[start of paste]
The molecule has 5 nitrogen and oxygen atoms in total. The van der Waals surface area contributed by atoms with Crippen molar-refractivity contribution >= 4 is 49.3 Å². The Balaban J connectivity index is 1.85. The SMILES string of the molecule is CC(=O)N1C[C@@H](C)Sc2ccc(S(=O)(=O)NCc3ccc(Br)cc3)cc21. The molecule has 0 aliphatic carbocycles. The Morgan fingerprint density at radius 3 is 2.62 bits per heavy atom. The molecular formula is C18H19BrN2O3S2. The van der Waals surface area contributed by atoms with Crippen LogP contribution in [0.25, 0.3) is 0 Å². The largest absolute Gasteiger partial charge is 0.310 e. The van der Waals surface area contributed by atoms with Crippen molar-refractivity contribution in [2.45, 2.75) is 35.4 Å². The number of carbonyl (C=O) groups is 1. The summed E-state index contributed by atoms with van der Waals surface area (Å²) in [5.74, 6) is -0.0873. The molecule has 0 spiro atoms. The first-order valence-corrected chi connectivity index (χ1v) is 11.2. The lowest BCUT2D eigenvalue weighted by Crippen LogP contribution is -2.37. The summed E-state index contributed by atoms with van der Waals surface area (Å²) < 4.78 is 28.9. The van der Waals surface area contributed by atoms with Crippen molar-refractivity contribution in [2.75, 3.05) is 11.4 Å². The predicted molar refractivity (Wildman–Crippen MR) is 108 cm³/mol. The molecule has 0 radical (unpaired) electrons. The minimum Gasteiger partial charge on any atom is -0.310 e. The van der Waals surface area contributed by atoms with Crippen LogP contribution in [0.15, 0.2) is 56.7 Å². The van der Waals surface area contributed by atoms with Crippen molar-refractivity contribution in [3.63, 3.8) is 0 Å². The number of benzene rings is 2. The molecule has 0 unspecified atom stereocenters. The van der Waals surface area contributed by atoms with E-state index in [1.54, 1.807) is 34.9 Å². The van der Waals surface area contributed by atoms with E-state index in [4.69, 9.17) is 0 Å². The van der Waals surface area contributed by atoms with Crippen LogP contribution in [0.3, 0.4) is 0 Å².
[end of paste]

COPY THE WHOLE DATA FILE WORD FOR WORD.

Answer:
The molecule has 5 nitrogen and oxygen atoms in total. The van der Waals surface area contributed by atoms with Crippen molar-refractivity contribution >= 4 is 49.3 Å². The Balaban J connectivity index is 1.85. The SMILES string of the molecule is CC(=O)N1C[C@@H](C)Sc2ccc(S(=O)(=O)NCc3ccc(Br)cc3)cc21. The molecule has 0 aliphatic carbocycles. The Morgan fingerprint density at radius 3 is 2.62 bits per heavy atom. The molecular formula is C18H19BrN2O3S2. The van der Waals surface area contributed by atoms with Crippen LogP contribution in [0.25, 0.3) is 0 Å². The largest absolute Gasteiger partial charge is 0.310 e. The van der Waals surface area contributed by atoms with Crippen molar-refractivity contribution in [2.45, 2.75) is 35.4 Å². The number of carbonyl (C=O) groups is 1. The summed E-state index contributed by atoms with van der Waals surface area (Å²) in [5.74, 6) is -0.0873. The molecule has 0 spiro atoms. The first-order valence-corrected chi connectivity index (χ1v) is 11.2. The lowest BCUT2D eigenvalue weighted by Crippen LogP contribution is -2.37. The summed E-state index contributed by atoms with van der Waals surface area (Å²) < 4.78 is 28.9. The van der Waals surface area contributed by atoms with Crippen molar-refractivity contribution in [2.75, 3.05) is 11.4 Å². The predicted molar refractivity (Wildman–Crippen MR) is 108 cm³/mol. The molecule has 0 radical (unpaired) electrons. The minimum Gasteiger partial charge on any atom is -0.310 e. The van der Waals surface area contributed by atoms with Crippen LogP contribution in [0.15, 0.2) is 56.7 Å². The van der Waals surface area contributed by atoms with Crippen molar-refractivity contribution in [3.63, 3.8) is 0 Å². The number of benzene rings is 2. The molecule has 0 unspecified atom stereocenters. The van der Waals surface area contributed by atoms with E-state index in [1.54, 1.807) is 34.9 Å². The van der Waals surface area contributed by atoms with E-state index in [4.69, 9.17) is 0 Å². The van der Waals surface area contributed by atoms with Crippen LogP contribution in [0.3, 0.4) is 0 Å².